For “normal” light landscape photography, a lens is usually stopped down to either increase its sharpness or to increase its depth of field. Once a lens is stopped down 2 or 3 stops from wide open, vignetting is seldom noticeable. For low light photography, a lens is usually used wide open, or nearly wide open. A wide open lens is where vignetting is at its worst. Fast wide angle lenses can have vignetting at the edge of a full frame images that is 2 to 4 stops darker than the center of the image. Remember that our primary objective in night photography is capturing as much light as possible, yet vignetting is fighting this objective by reducing light at the edges of the frame (actually starts very near the center) by multiple stops. Therefore, one should carefully consider a lens’ vignetting characteristics when choosing for low light photography. Typically, the vignetting can be adjusted for in post processing software, but the adjustment just pushes the exposure in the vignetted areas causing increased noise and poor color rendition.

5. Lens Induced Coma makes stars look unnatural.

     To the best of my knowledge, lens Coma is only important for low light / night photography where there are small points of bright light in the image. Generally, coma aberrations are most significant at wide apertures and tend to clean-up (disappear) after closing the lens aperture two or three stops from wide open. For low light photography, wide open apertures are the most used settings and so coma performance becomes important. For normal light photography, even a lens with poor coma performance can make great images because the points of bright light that coma affects are generally few. Coma causes points of bright light to become smeared and can appear to add “V” shaped wings to the points of light. Most lenses are fairly well corrected for coma distortion in the center portion of the lens, becoming progressively worse moving toward the edges and corners of the frame. Full frame image capture therefore is the worst case for bad Coma.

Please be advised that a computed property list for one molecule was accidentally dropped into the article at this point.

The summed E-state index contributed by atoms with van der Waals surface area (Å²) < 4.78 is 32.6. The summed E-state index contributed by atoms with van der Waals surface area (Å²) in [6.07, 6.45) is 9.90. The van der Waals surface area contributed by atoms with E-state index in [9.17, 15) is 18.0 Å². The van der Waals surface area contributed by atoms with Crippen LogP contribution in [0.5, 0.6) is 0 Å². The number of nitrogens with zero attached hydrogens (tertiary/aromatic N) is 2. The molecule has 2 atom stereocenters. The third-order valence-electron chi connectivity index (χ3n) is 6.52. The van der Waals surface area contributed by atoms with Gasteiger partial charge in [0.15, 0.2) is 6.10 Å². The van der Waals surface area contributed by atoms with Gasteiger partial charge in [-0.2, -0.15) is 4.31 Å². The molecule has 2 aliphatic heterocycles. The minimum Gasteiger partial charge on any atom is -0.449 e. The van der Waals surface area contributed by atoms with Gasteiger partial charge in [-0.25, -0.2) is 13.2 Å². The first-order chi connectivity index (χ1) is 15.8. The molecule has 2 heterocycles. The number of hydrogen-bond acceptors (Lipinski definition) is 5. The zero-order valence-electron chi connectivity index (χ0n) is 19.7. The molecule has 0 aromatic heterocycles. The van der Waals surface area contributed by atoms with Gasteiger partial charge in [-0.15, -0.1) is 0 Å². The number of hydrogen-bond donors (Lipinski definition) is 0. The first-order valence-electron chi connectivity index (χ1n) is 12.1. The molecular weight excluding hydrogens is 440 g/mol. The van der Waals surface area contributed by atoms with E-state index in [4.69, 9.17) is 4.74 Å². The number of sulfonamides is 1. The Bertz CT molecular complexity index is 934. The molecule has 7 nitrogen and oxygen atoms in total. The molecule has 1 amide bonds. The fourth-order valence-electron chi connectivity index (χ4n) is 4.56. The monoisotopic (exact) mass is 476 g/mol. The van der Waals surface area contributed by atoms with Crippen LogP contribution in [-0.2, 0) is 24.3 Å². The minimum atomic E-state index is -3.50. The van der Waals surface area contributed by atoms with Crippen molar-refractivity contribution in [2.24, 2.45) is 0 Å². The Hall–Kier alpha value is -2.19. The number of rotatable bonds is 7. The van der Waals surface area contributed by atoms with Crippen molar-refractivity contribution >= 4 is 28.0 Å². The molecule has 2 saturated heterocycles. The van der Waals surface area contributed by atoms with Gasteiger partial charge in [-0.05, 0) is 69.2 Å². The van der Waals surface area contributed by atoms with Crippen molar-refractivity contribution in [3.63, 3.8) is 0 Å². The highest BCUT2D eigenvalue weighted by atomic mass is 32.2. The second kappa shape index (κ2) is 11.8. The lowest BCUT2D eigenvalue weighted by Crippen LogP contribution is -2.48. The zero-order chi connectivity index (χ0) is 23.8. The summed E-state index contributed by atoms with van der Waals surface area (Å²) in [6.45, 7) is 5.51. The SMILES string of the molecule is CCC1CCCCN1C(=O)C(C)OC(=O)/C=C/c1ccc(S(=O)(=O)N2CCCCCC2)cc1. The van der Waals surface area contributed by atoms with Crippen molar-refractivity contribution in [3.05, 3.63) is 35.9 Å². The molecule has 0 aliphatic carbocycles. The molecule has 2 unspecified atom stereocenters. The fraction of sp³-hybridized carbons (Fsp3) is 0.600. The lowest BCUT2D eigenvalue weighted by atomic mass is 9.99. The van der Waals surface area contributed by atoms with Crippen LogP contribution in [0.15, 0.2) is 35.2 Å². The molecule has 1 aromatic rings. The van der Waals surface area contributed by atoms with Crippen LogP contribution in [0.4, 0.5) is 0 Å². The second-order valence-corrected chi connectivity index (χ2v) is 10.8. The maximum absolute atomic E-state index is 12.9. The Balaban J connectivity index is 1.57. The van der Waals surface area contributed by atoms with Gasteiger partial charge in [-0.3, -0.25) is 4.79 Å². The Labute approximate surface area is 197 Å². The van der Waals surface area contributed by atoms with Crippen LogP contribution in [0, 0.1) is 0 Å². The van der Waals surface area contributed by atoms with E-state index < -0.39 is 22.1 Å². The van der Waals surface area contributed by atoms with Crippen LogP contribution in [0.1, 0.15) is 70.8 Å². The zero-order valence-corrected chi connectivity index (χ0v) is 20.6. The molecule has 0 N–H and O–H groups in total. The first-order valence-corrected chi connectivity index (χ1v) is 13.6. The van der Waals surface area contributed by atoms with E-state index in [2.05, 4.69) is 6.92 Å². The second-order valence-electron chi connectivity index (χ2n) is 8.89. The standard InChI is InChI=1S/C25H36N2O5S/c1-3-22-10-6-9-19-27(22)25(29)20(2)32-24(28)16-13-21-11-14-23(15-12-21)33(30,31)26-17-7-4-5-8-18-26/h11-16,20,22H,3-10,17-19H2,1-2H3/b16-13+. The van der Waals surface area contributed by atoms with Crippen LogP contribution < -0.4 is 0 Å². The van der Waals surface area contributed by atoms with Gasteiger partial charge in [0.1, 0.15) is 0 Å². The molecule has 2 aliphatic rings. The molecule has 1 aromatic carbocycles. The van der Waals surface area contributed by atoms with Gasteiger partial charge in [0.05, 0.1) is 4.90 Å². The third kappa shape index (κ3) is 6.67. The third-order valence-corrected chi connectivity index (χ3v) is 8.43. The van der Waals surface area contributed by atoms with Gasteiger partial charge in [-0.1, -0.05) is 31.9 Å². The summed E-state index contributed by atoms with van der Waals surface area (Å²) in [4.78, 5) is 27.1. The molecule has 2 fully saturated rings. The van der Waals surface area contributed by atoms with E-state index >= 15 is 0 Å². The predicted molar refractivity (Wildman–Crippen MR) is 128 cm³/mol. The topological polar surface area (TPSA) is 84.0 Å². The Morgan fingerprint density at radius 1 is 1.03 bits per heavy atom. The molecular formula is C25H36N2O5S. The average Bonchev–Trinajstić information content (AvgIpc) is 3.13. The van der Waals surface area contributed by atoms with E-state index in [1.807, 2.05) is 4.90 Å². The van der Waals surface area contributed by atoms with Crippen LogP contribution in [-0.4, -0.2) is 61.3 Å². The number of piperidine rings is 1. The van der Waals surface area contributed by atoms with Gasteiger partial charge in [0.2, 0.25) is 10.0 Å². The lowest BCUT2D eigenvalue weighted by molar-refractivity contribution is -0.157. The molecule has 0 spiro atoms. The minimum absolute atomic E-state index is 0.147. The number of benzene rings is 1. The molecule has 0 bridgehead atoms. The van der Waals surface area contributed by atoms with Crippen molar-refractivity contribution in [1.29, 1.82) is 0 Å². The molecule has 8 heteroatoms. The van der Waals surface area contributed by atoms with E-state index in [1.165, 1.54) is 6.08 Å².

Lens Coma performance can become an obsession! Even photographers who rarely if ever shoot in conditions where Coma is visible tend to obsess over lens coma measurements. Don’t get caught up in this obsession. I have seen plenty of night landscapes with starry skies that have some stars in the corners that are smeared by Coma. I know what to look for, so they catch my eye. Most observers don’t have any idea of Coma and so don’t look at individual stars, but rather at the overall image. Photographers can be their own worst enemy by pursuing perfection in details while giving less weight to the overall aesthetic  perception of their images. I admit to getting caught up in this pursuit of the Holy Grail myself, and will present some Coma test shots below for a number of worthy wide angle lenses.

     Coma aberrations are not easily corrected in post processing software. There is not a one button fix in Light Room, Photoshop, or any other software that I am aware of. One could use the clone tool to fix each individual star but that could take a lifetime. Chromatic Aberrations on the other hand are usually fairly easy to fix in post production software with just one or two button clicks. Therefore, I don’t put CA issues in the same category as Coma issues when selecting a lens. In this same light, lens distortion is not usually noticeable in nature photos, and if it is noticed it can be fixed by canned profiles in many software products. The notable exception is fisheye lenses that will always have very noticeable barrel distortion, but even this type of distortion can be defished if you want using software.

Wide angle lens Coma Testing